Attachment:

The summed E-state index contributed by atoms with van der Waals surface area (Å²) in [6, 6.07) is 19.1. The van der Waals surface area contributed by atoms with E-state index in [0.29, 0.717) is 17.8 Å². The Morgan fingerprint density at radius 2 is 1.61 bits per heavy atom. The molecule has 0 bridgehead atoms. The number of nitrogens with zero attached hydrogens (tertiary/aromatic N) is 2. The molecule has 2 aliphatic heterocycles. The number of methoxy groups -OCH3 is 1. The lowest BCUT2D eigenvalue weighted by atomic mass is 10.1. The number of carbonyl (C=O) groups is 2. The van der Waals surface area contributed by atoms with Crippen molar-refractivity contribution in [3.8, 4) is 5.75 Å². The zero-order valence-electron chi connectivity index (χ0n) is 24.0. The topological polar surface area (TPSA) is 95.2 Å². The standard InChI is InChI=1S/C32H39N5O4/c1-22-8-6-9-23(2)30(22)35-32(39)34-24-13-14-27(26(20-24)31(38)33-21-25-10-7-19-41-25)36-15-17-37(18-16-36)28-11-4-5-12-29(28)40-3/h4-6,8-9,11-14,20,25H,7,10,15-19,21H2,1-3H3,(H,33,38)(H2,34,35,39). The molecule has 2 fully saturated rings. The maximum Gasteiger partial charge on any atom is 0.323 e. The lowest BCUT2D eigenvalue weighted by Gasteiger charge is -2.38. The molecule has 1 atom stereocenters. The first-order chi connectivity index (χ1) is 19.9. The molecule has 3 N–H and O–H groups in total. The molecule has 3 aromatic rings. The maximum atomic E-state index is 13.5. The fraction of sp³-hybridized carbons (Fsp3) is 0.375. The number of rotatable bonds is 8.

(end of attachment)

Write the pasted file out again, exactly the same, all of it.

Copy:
The summed E-state index contributed by atoms with van der Waals surface area (Å²) in [6, 6.07) is 19.1. The van der Waals surface area contributed by atoms with E-state index in [0.29, 0.717) is 17.8 Å². The Morgan fingerprint density at radius 2 is 1.61 bits per heavy atom. The molecule has 0 bridgehead atoms. The number of nitrogens with zero attached hydrogens (tertiary/aromatic N) is 2. The molecule has 2 aliphatic heterocycles. The number of methoxy groups -OCH3 is 1. The lowest BCUT2D eigenvalue weighted by atomic mass is 10.1. The number of carbonyl (C=O) groups is 2. The van der Waals surface area contributed by atoms with Crippen molar-refractivity contribution in [3.8, 4) is 5.75 Å². The zero-order valence-electron chi connectivity index (χ0n) is 24.0. The topological polar surface area (TPSA) is 95.2 Å². The standard InChI is InChI=1S/C32H39N5O4/c1-22-8-6-9-23(2)30(22)35-32(39)34-24-13-14-27(26(20-24)31(38)33-21-25-10-7-19-41-25)36-15-17-37(18-16-36)28-11-4-5-12-29(28)40-3/h4-6,8-9,11-14,20,25H,7,10,15-19,21H2,1-3H3,(H,33,38)(H2,34,35,39). The molecule has 2 fully saturated rings. The maximum Gasteiger partial charge on any atom is 0.323 e. The lowest BCUT2D eigenvalue weighted by Gasteiger charge is -2.38. The molecule has 1 atom stereocenters. The first-order chi connectivity index (χ1) is 19.9. The molecule has 3 N–H and O–H groups in total. The molecule has 3 aromatic rings. The maximum atomic E-state index is 13.5. The fraction of sp³-hybridized carbons (Fsp3) is 0.375. The number of rotatable bonds is 8.